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Hello, Connecticut! Obama stumps for troubled pal Sen. Chris Dodd after the same for Deval Patrick

Democrats president Barack Obama and Chris Dodd in Stamford Conn 10-23-09

Second fundraiser of the day for President Obama this evening in Stamford, Conn., where Democrat incumbent Sen. Chris Dodd faces an uphill 2010 reelection bid. (See news video below.)

It's a familiar format for the rookie president, who's off on another week of campaigning come Monday with a trip to Virginia for Democrat gubernatorial hopeful Creigh Deeds planned after a speech to U.S. troops in Florida.

Obama's got a political stake in the midterm election fortunes of his party's troubled candidates because their loss would not only reduce the Democrats' overwhelming control of Congress, but it would reflect on the president as well.

Bounce onto the stage. "Hello (Insert city name here)! How ya doing?" (Applause) Recall how great it is to be back wherever he is. Introduce elected representatives present. Don't mention the protesters outside.

Then praise the Hartford out of the candidate. Cite any accomplishments they've got, or at least their hard work. Stress how badly the president needs him/her in Washington. God bless America. Loud music. Shake some hands. Helicopter to New York. Air Force One to Washington. Helicopter to White House. Weekend with no scheduled public events. (Chance of unfilmed golf game 80%.)

-- Andrew Malcolm

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President Obama remarks at Chris Dodd fundraiser, Stamford, as provided by the White House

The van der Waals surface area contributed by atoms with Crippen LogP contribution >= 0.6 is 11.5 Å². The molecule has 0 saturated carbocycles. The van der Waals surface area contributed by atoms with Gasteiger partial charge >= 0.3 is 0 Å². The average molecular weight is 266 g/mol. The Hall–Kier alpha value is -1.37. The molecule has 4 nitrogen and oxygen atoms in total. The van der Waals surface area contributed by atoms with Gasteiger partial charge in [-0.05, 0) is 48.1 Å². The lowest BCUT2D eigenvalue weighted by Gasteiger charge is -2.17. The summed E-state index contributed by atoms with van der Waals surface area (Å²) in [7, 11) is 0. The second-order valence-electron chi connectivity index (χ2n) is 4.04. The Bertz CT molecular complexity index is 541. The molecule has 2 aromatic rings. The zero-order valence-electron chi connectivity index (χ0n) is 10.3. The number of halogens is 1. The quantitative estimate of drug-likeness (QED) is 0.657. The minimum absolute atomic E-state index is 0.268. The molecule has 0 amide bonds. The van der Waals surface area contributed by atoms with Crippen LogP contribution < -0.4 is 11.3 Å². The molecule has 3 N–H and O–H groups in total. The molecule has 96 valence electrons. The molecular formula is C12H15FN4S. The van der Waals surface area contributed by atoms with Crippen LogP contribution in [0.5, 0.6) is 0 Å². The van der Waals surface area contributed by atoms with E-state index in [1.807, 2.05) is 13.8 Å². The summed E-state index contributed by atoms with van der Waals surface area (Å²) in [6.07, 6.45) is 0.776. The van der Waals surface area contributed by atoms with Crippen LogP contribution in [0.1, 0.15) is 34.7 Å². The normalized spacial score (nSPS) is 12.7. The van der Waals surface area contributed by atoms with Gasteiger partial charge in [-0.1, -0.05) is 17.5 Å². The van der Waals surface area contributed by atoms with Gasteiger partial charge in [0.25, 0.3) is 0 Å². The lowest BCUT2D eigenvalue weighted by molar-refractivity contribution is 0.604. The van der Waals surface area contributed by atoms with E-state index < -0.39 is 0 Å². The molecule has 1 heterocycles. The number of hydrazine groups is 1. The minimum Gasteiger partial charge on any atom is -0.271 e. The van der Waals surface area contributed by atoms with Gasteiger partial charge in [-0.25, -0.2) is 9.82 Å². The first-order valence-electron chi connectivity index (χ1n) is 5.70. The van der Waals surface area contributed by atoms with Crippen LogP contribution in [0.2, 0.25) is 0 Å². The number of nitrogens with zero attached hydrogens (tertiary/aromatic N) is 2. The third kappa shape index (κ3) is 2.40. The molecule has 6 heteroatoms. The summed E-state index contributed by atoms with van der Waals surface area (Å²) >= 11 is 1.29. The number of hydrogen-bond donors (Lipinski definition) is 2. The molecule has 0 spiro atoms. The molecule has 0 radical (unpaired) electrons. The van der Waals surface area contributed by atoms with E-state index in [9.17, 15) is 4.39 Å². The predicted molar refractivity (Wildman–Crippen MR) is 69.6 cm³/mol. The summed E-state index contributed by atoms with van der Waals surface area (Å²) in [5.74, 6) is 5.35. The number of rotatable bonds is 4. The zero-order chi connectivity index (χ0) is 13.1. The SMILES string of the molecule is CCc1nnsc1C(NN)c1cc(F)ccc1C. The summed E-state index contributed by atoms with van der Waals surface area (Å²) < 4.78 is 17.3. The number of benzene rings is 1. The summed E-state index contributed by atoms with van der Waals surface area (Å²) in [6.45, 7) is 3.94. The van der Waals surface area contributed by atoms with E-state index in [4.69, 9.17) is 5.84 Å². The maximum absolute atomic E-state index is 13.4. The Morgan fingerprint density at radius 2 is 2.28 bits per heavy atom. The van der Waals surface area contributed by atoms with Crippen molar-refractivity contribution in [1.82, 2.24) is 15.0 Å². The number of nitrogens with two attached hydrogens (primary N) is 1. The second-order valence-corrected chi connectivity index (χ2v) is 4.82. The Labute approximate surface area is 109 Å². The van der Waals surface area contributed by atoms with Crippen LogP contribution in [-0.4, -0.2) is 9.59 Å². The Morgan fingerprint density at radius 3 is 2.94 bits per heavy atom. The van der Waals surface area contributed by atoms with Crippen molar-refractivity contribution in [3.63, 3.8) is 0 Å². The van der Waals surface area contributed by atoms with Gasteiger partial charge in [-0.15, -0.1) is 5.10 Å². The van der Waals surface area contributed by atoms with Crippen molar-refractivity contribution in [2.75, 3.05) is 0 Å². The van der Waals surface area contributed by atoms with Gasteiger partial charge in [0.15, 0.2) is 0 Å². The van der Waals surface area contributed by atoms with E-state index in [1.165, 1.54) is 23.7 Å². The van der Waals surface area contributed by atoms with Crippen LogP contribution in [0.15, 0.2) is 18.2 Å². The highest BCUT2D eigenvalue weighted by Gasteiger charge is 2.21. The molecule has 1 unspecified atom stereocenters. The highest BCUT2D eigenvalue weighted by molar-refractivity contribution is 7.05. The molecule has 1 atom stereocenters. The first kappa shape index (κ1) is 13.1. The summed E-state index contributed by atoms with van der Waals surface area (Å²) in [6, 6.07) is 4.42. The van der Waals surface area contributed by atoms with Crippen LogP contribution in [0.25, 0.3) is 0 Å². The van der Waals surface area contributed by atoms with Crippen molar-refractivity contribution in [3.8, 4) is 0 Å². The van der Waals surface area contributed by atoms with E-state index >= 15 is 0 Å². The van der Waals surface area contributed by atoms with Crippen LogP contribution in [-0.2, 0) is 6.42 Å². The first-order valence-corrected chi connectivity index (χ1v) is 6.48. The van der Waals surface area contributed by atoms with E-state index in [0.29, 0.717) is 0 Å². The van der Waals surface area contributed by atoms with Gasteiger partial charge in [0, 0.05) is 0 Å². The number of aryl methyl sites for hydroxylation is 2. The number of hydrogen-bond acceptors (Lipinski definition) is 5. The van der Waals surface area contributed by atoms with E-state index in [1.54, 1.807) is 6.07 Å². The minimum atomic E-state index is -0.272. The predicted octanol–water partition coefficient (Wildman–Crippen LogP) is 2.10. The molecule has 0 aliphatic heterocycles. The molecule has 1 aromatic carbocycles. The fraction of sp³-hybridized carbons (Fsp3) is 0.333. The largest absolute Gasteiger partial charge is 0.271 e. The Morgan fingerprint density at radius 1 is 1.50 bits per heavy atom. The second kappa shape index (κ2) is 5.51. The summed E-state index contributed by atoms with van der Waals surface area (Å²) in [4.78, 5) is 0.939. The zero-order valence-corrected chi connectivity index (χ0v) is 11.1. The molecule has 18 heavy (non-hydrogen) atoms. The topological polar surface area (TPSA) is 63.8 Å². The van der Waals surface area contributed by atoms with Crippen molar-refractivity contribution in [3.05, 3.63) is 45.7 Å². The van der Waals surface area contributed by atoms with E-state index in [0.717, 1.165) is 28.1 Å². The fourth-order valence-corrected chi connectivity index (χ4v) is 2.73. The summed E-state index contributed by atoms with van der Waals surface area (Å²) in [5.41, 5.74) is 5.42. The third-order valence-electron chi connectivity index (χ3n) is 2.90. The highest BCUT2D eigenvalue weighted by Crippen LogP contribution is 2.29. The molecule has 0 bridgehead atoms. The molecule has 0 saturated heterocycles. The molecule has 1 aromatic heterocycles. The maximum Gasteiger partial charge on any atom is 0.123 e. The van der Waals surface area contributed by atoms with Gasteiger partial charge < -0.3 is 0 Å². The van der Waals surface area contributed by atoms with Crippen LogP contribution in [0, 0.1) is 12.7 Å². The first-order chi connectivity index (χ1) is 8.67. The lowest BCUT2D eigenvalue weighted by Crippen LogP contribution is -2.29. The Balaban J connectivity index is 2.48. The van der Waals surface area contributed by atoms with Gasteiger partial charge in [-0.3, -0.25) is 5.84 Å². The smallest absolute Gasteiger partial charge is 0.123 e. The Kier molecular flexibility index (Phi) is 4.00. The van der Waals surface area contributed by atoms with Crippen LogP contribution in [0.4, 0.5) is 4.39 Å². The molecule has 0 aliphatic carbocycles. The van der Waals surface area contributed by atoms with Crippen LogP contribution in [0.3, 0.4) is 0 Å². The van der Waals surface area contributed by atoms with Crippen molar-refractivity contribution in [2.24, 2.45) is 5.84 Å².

THE PRESIDENT: Hello, Connecticut!  (Applause.) Hello, Stamford! (Applause.) It is good to be back in Connecticut. Thank you so much. Everybody, please have a seat -- have a seat. Relax for a second. I'm just warming up here. (Laughter.)

I'm going to talk a little bit about this guy in a second. Let me begin by just acknowledging some wonderful public servants who have just been serving their constituencies with great distinction for, in some cases, a lot of years.

First of all, Congressman John Larson is in the house.  Where's John? There he is, John Larson.  (Applause.)  Congressman Chris Murphy.  Chris.  (Applause.)  Congressman Jim Himes.  (Applause.)  Yes, sir.  This is Jim's district, so he's got the home court advantage.  Attorney General Richard Blumenthal.  (Applause.) And Mayor of Stamford, Dannel Malloy is in the house. (Applause.)

I can see this is a feisty crowd. (Applause.) What are you guys eating?  (Laughter.)  You don't know yet, huh?  It's a surprise?  All right.

It is great to be back in Connecticut. It is an honor to be here with and for your outstanding senator, my great friend, Chris Dodd. (Applause.) Now, here's the general rule of politics:  When you're

...President you're not supposed to pick favorites. But I have a confession to make. From the moment I arrived in the United States Senate, Chris Dodd was one of my favorites. (Applause.) And contrary to what Chris thinks, it's not his good looks -- (laughter) -- Jackie may like that, that doesn't move me. (Laughter.)

It's a fact that he's someone who believes deeply in the core ideals of our country and the nobility of public service -- and he's lived those ideals from the moment he joined the Peace Corps as a young man through his leadership in the Senate today. 

He has never lost that wonderful quality that's all too rare in Washington -- the quality of taking his work seriously, but not taking himself seriously; a man of good humor and a good heart.  And that's why he is liked and respected not just in the Democratic Caucus, but across the aisle. That's why he's so effective, and why, over the past three decades, his name has appeared on some of the most important pieces of legislation that Congress has produced.

Today, every American who can take a leave from a job to care for a newborn or relative who is sick, they can thank Chris Dodd. (Applause.)  Every young child who has early access to educational opportunity through Head Start -- thank Chris Dodd.  (Applause.) Every firefighter and first responder who is safer on the job because of the FIRE Act and the SAFER Act -- they can thank Chris Dodd.  (Applause.)